June 19 (Bloomberg) -- Colombia’s shorter-term benchmark peso bonds fell to a three-year low as faster-than-forecast economic growth added to speculation that the central bank will increase borrowing costs further to curb inflation.
The price of securities maturing in October 2015 dropped 0.17 centavo to 103.67 centavos per peso at the close in Bogota, the lowest level since May 2011, according to data from the central bank. The yield climbed 12 basis points, or 0.12 percentage point, to 5.10 percent. The peso rose 0.4 percent to 1,882.50 per U.S. dollar.
The national statistics agency reported today that the economy expanded 6.4 percent in the first quarter from a year earlier, higher than the 5.2 percent median growth forecast of analysts surveyed by Bloomberg. Bank of America Corp. said it now expects policy makers to increase borrowing costs tomorrow by a half-percentage point to 4.25 percent while JPMorgan Chase & Co. didn’t rule out such an outcome.
“The expansion is likely to continue strongly into the remainder of the year, and policy makers have openly started to discuss whether the economy is overheating,” Francisco Rodriguez, Bank of America’s senior Andean analyst, wrote in a research report. He now expects the central bank to lift the overnight rate to 5 percent by yearend.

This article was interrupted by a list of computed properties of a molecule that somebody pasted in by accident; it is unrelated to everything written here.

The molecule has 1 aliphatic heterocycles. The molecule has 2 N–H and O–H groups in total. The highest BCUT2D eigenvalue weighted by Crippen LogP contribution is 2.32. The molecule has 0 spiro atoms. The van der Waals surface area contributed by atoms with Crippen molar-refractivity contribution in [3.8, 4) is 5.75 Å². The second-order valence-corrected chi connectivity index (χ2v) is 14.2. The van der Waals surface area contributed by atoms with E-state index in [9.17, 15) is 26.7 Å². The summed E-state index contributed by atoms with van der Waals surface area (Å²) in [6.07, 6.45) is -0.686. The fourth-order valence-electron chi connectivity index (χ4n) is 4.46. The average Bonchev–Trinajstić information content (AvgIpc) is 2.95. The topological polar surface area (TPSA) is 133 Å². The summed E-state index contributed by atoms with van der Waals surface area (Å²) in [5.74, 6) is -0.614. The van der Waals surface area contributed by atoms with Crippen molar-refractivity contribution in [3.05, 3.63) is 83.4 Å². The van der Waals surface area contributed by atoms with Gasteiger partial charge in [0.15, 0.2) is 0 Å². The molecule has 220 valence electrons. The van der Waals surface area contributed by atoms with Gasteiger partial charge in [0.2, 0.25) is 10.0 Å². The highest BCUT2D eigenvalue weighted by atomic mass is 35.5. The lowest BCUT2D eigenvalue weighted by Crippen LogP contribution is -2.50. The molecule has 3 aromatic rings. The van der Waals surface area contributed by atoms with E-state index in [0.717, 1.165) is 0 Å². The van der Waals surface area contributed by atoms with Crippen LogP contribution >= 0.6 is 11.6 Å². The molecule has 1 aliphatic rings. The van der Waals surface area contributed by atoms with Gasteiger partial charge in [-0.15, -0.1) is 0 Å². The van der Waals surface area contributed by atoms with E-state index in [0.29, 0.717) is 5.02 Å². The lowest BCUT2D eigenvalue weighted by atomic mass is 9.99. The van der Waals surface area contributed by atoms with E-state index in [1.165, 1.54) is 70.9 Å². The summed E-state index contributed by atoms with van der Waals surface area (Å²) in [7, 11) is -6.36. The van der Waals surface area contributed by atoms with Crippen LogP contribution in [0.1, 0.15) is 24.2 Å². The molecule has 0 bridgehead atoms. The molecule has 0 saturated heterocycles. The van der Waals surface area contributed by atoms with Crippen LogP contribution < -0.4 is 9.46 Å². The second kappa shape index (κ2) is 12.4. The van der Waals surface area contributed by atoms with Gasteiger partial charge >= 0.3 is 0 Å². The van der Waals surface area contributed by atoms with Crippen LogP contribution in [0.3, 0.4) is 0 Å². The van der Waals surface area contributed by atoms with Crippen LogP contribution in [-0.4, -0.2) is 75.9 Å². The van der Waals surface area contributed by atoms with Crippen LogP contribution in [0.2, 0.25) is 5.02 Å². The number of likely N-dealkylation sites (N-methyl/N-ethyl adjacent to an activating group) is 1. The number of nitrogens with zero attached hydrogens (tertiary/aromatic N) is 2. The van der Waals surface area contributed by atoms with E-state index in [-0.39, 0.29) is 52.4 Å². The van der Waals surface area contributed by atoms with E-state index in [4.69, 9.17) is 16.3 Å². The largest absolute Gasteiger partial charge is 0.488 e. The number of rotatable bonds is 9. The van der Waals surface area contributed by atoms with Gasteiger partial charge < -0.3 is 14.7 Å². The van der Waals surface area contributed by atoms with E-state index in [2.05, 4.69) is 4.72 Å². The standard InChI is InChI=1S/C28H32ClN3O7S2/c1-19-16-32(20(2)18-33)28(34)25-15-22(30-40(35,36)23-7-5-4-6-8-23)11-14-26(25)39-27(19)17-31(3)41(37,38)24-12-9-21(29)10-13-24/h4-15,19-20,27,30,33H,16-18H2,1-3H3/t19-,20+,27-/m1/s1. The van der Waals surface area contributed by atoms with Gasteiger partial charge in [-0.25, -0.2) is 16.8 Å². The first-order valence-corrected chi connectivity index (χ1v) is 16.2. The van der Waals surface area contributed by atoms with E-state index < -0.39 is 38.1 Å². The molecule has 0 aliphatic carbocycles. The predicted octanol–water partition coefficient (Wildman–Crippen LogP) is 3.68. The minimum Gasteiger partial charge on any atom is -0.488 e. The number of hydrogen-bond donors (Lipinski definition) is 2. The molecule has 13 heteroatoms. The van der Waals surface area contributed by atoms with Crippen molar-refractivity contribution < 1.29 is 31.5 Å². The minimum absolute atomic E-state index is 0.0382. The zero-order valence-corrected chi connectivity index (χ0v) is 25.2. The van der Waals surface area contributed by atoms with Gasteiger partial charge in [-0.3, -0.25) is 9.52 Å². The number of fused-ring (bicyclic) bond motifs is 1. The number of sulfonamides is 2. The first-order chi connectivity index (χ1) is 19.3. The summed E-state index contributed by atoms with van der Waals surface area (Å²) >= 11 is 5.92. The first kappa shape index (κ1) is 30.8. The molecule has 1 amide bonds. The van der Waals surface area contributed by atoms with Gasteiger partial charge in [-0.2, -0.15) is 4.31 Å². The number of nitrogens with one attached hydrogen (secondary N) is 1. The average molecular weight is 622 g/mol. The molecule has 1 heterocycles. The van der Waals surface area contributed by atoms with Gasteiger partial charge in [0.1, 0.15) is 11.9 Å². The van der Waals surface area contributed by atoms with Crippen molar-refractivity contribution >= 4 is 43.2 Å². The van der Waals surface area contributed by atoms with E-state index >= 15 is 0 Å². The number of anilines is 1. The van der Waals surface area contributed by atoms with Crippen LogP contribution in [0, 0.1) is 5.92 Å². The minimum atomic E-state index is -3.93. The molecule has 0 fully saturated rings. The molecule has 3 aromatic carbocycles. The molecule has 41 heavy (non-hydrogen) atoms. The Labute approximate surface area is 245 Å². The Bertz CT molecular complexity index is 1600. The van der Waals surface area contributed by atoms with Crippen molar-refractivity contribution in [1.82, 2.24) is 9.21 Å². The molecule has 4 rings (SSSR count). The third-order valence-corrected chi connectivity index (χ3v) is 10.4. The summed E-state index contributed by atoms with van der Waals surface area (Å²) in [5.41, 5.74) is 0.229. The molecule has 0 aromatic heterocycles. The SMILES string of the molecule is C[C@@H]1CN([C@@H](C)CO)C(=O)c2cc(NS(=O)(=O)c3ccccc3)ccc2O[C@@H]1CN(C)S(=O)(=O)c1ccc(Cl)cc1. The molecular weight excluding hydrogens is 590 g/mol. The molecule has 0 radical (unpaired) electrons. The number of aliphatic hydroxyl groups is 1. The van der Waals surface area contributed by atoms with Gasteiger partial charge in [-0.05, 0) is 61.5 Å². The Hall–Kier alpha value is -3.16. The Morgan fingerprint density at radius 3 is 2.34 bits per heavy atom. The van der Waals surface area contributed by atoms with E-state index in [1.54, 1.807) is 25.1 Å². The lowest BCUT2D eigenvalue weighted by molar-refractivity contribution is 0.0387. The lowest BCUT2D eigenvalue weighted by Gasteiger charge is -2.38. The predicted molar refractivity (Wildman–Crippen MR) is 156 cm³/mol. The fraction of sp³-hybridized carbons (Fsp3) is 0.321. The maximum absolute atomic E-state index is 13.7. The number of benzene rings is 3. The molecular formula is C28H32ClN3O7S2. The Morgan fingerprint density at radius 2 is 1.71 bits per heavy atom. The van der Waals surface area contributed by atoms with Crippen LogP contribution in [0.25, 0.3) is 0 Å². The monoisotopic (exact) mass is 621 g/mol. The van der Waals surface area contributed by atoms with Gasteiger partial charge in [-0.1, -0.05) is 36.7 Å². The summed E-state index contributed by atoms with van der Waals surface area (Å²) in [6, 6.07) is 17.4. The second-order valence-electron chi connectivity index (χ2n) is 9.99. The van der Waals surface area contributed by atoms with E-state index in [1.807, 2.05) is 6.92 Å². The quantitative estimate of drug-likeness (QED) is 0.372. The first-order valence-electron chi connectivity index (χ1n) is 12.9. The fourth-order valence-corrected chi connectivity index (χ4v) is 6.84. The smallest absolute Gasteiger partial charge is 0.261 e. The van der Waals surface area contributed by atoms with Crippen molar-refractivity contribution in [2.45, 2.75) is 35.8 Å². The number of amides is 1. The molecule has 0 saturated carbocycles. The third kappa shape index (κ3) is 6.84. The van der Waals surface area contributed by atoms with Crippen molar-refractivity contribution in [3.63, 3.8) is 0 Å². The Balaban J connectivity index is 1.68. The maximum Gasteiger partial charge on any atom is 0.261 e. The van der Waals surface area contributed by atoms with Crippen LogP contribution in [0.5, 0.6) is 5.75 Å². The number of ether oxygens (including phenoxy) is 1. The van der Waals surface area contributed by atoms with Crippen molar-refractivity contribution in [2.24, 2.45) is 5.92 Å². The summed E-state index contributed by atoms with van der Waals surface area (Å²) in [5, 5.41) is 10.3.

Annual inflation accelerated to 2.93 percent in May, marking the fourth consecutive month that it was faster than analysts had forecast. The country’s official target is 3 percent plus or minus one percentage point.
Colombia will raise borrowing costs by a quarter-percentage point to 4 percent in a third straight increase, according to 26 of 28 economists surveyed by Bloomberg. While Bank of America expects a half-percentage point increase, Profesionales de Bolsa projects no change.
JPMorgan revised its 2014 growth forecast to 5 percent from a previous 4.6 percent, and Bank of America changed its estimate to 5.1 percent from 4.4 percent.
With today’s rally, the peso extended its jump in the past three months to 6.8 percent, the best performance among 24 emerging-market currencies tracked by Bloomberg.
Colombia has more tools to curb the peso’s gains, Finance Minister Mauricio Cardenas told reporters today after the Treasury joined the central bank last month in purchasing dollars. Banco de la Republica has said it will buy as much as $1 billion in the second quarter.
“We continue to buy dollars, and we’re thinking about additional mechanisms to reinforce the currency purchases,” Cardenas said.
The central bank will probably announce another three-month extension to the dollar program and increase the upper limit to as high as $2 billion, Bank of America predicts.
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